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Fresh student of nuclear engineering

  1. Sep 11, 2005 #1
    Hi I am fresh student of nuclear engineering. I want to know why it is so important to make such cumbersome models for corrosion product and fission product activity in primary coolants of LWRs. What is importance of measuring corrosion and fission product activity. Hoping someone will answer my question. Thanx
  2. jcsd
  3. Sep 11, 2005 #2


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    At some point the reactor must be shutdown for refueling and maintenance, and utility personnel must refuel the core from a bridge over the reactor cavity (reactor is under ~30+ ft (10 m) of water). Utilities are required by law (10CFR50) to minimize dose (radiation exposure) to personnel.

    Corrosion is an inherent problem in power systems in which water is used as the working fluid. In PWRs, highly pure water is used at the coolant under high pressure ~2200-2250 psia (15.2-15.5 MPa) and temperatures of Tin = 545-556°F (285-291°C) and Tout = 600-626°F (315-330°C). In addition to the coolant thermal-hydraulic conditions, the coolant chemistry includes boric acid (H3BO3, which is a soluble burnable absorber or chemical shim) and LiOH as a buffering agent (pH's vary from about 6.9-7.4, with some plants moving to higher pH at EOC). Plants at the upper range of temperatures have greater corrosion rates and greater transfer of corrosion products to the core.

    Corrosion products come from the oxidation of metal surfaces of the pressure vessel, pressurizer, heat exchangers (steam generators), primary piping (hot and cold legs), and various other systems connected to the pimary system. Most metal is stainless steel (e.g. 304) or Ni-based superalloy (Inconel 600, 690, or Incoloy 800, which are primarily in the steam generator tubing). Control rods (RCCA, CRAs or CEAs) have been SS304 or Alloy 625 (IIRC), but more recently SS316 (with nitriding surface treatment for wear resistance) has been used as a structural material.

    The Ni is relatively volatile (more readily soluble) in stainless steel and Ni-alloys than say Fe or Cr, and Ni along with mostly Fe finds itself to the fuel rod cladding and tends to precipitate at the hottest locations (highest heat flux), particular if nucleate where boiling occurs. The precipitate, known as crud, may form a Fe,Ni-spinel (with some Cr and other elements). The deposited crud is then activated. More recently, it has been determined that some crud redissolves from reloaded (reinserted) fuel during a second/third cycle and re-deposits on the fresh fuel.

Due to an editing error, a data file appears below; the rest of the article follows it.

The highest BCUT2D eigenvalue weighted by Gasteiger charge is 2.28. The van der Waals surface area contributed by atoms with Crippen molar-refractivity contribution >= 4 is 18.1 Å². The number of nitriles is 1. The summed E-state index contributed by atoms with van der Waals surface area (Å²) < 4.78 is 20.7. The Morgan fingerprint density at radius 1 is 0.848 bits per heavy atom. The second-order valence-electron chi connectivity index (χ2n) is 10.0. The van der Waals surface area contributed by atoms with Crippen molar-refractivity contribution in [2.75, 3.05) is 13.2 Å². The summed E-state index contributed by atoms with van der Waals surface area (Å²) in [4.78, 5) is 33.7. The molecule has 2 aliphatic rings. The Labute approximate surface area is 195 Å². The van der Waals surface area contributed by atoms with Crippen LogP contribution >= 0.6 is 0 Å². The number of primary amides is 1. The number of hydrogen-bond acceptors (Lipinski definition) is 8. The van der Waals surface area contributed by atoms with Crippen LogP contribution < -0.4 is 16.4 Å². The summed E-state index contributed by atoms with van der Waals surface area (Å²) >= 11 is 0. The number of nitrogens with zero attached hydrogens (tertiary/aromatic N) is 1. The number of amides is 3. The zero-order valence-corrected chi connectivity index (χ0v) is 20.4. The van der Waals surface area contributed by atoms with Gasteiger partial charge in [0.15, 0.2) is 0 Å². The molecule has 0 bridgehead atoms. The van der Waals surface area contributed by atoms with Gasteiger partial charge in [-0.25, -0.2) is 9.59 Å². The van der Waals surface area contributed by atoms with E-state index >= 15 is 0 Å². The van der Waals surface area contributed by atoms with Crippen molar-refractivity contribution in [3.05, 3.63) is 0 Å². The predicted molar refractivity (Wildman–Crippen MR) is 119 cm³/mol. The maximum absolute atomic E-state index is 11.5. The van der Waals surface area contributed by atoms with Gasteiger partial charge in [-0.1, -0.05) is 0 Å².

During the cycle, the boric acid and LiOH concentration are gradually reduced and power shifts so that crud solubility changes. Invariably the activated crud may develop a looser structure and be transported elsewhere in the primary system. As shutdown, crud may actually come off the fuel and contaminate the primary coolant and that which is not cleaned up (filtered) may contaminate the water above the reactor when the pressure vessel head is removed - this represents a dose problem. Also the crud may be transported to the spent fuel pool, where it also becomes a dose issue.

    Years ago, the some valves had Co-alloy or Co-bearing alloys. The cobalt found its way to the core and precipitated with the Ni. Co-59 becomes Co-60, and Ni-58 activiated to Co-58 by virtue of the (n,p) reaction. For this reason, alternative alloys without cobalt or very low cobalt (< 300 ppm) have been introduced. As another mitigating factor, Zn is now added to the cooling water to help reduce corrosion of the Ni-alloy steam generator tubes.

    A major problem with current generation plants was the use of Inconel-600 which corroded much faster than originally predicted (here lack of experience in the industry). Rather than last 40 years, many steam generator tubes began failing after 15-20 years, less than the half-life of the plant. Many plants have replaced the original steam-generators, and the new ones use Inconel-690, with some using Incoloy-800. Siemens high temperature plants have used Incoloy from the beginning, and AFAIK, the steam generators are still performing well, with less of a crud problem than those of Inc-600.

    There have also been some power distribution anomalies associated with the deposition of B in the crud. This has since been resolved, but it indicates the importance of undertanding the corrosion of materials and transport of corrosoin products in a nuclear reactor. It also applies to BWRs as well, but they a slightly different beast.
  4. Sep 25, 2005 #3
    Thanks Mr. Astronuc for your detailed answer. It helped me too much.
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